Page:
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Making Time, for your artlife


This is the poster from the recent show in Vancouver where 5 of my images are curated alongside 90 other artists work from across the globe. The pieces where broadcasted digitally on large screens across the campus. The piece celebrated work created in the last 5 years and was shown from the 9th till the 14th July at the UBC Audian Art Centre Vancouver BC Canada. The sample I chose from my recent making reflects some of the key themes I've been considering; the brain, depression, scientific and artistic knowledge, anxiety, dyslexia, ways of seeing and visual art practice as research. As an exercise I found this opportunity interesting and I welcomed the chance to look back over the recent pasts making. The work and thinking has come some way. It has been a challenge to juggle teaching, research and making. To find space, to maintain momentum, and sometimes just to get out of bed has been difficult. However, I have been lucky to be able to show in some wonderful places and many people have been generous in supporting me during this time.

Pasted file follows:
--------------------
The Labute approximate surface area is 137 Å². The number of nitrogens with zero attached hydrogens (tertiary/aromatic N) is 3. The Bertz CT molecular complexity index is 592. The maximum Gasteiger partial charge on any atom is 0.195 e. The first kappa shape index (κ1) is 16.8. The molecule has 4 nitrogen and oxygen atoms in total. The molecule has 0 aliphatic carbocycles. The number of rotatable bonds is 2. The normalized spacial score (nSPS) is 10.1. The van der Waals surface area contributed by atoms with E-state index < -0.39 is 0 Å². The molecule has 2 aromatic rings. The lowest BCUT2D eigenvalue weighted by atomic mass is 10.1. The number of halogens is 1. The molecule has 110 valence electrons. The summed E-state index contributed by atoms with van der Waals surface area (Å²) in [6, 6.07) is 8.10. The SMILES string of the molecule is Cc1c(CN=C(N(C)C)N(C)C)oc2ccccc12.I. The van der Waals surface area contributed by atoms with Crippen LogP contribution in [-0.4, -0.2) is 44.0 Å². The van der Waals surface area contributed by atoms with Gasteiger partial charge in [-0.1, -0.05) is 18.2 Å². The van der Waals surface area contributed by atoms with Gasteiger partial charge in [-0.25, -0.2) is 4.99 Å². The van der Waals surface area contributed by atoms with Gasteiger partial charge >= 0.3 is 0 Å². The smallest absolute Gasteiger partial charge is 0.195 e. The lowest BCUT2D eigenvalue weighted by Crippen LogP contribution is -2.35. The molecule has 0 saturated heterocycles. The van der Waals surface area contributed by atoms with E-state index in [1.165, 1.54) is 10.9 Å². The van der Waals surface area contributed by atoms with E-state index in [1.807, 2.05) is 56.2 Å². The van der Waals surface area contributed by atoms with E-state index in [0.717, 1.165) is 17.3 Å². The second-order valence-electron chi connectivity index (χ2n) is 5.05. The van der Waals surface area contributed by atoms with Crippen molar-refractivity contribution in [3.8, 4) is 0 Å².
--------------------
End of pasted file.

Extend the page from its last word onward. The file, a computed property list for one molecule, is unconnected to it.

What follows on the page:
As well as the digital images being shown I was pleased to see the post card art piece I made for the conference was also exhibited. I responded to the request to send a piece of mail art to the organisers way back in May and had forgotten about it.

Worn soul post card art piece

In an era of connectivity and the rapid spread of social applications on our mobile phones, as we continue to become more and more surrounded by virtual moments, comments, likes, and friendships, there is something extraordinary about opening our physical mailbox and receiving a tangible postcard, a personal note, or a hand-selected photograph; a piece of someone somewhere far away, in another part of the world. The theme of the exhibition is making - place. We were asked by the organisers to send us a postcard (all mediums were welcome) that addresses themes such as emplacement, being out of place, and being of the place. My response was to post my worn soul. I was intrigued how it had survived the long journey from Brighton to Canada. It was covered in administrative and boundary control type authoritative stickers, reflecting the border crossings. Attempts had been made by the stickers and stamps to hide the words I wrote, you could just make out the 'Please handle with care' aspect but the 'worn soul' had been hidden completely. So at the show I carefully peeled back the post offices sticker to reveal the 'worn soul'. Seemed suitably symbolic.

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